December 15, 2022 - No. 59
U.S. Railway Workers Fight for Safe Working Conditions
and Public Safety
Railway workers held actions in twelve states on December 13, 2022.
U.S. Railway Workers Fight for Safe Working Conditions and Public Safety
On December 13 U.S. railroad workers and supporters rallied on Capitol Hill, at the state legislatures in Ohio and Iowa, and in Minnesota, Michigan and Nevada and six other states in defence of their rights and public safety.
Demonstrations also took place at various rail hubs like Baltimore and New York City on December 7. Speakers at these actions denounced Biden and Congress for imposing a contract voted down by the majority of workers and blocking their right to collectively bargain and strike, planned for December 9. The signs denounced Biden's action as tyranny.
The united efforts succeeded in bringing together workers from other unions and sectors, including airline pilots who expressed their full support and rejection of the Railway Labor Act, which has also been used against them. Amazon workers, those from transit unions, university staff workers, health care workers and more stood as one.
Various railroad workers brought forward that demands like sick days are part of their human right to health care. This bare minimum was denied by Biden, as were other demands that also provide for public safety, such as ending long hours, increasing staffing, time off for funerals and other health and quality of life issues.
Workers also brought out that Biden acted to undermine the unity railroad workers had achieved, bringing together the twelve unions involved to form the United Rail Unions and bargain together. The strong stand of the majority and success in uniting the twelve unions meant railway workers were in a stronger position than usual to strike. Biden intervened to prevent this, openly serving the railroad oligopolies.
The united actions also brought to the fore the many common problems and injustice workers are facing and their readiness to step up their resistance. The many supporters present applauded the just fight and determination of the railway workers, which contributed to the struggle of all for rights.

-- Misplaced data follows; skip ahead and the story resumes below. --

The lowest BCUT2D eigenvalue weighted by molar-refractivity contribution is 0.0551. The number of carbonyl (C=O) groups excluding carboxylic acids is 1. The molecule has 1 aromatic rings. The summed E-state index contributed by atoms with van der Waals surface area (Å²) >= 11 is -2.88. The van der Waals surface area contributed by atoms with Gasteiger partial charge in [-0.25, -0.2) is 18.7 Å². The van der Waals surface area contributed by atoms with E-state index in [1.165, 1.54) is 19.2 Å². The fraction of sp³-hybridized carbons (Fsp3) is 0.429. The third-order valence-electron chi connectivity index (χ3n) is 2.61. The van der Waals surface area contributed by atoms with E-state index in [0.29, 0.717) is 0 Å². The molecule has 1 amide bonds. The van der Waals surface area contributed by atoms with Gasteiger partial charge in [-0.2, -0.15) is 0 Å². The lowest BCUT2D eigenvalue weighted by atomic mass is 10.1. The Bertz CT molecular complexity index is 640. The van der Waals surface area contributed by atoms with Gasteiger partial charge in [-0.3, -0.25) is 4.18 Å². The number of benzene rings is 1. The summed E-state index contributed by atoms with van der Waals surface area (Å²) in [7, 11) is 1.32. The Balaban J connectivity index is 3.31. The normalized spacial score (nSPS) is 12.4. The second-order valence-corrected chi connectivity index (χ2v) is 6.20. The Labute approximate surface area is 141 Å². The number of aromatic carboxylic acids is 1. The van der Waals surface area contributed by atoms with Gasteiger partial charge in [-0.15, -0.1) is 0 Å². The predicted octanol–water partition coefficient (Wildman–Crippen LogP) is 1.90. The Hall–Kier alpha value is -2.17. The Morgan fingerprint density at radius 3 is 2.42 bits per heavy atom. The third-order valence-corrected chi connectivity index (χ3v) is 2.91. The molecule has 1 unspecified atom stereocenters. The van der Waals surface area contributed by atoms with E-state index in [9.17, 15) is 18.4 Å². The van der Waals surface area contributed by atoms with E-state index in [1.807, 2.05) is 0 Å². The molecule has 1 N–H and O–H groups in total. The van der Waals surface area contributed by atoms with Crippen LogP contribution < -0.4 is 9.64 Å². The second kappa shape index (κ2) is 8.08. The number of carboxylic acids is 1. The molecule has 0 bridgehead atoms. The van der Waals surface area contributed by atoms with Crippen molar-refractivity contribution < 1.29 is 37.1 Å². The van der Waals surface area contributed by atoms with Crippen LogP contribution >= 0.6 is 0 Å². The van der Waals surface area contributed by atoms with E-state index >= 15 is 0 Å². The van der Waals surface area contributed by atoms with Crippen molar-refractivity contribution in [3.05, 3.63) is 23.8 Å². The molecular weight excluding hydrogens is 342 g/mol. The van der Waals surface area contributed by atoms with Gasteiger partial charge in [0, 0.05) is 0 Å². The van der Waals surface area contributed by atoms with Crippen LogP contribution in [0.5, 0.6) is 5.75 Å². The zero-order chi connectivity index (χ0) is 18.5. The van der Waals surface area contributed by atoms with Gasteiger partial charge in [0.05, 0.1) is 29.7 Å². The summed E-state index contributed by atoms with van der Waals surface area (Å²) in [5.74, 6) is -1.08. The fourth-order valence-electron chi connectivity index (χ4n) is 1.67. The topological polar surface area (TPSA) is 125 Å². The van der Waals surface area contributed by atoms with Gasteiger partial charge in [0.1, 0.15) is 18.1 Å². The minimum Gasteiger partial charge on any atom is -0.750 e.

Railway workers action in
Columbus, Ohio, December 13, 2022.
The more it goes, the more the Biden Administration reveals itself as a government of police powers which considers workers to be things, not human beings. Its denigration of the role of labour in upholding the interests of society is so anti-democratic it removes any shred of credibility from the U.S. claim of being a democracy. The government also shows it lacks legitimacy when it comes to upholding the public interest. The administration's desperation to serve narrow private interests is such that it is no longer concerned with even the pretense of democracy and legitimacy.
This is evident in President Biden's attack on railway workers, where he repeatedly intervened on behalf of discredited narrow private interests whose attacks on railway workers and endangerment of public safety are notorious. Biden's attack on the right to strike and collectively bargain went so far as to impose a contract that enshrines the untenable working conditions which the railway barons have already imposed and which the workers are fighting.
These untenable conditions not only endanger the lives of the railway workers, but also mean that conditions of the tracks are neglected, and trains are overloaded with dangerous freight and undermanned, putting the places where the trains pass in dire danger. This makes Biden's claim that his actions defend the "millions of other working people and families" ring particularly hollow, and everyone knows it. Workers in many sectors of the U.S. economy face working conditions which are dangerous to themselves, their families and their communities and such lame justifications are met with the contempt they deserve.
The working conditions of the railway workers are one with the safety conditions of families and communities where railway lines pass. Their demands are just, and a minimum required to make the railways sustainable and safe. They include eliminating long hours and other inhumane scheduling practices; ending harsh attendance policies preventing time off work, with workers fired for being sick or attending funerals; and increased staffing across the board, such as the many trains that need five workers now having only two.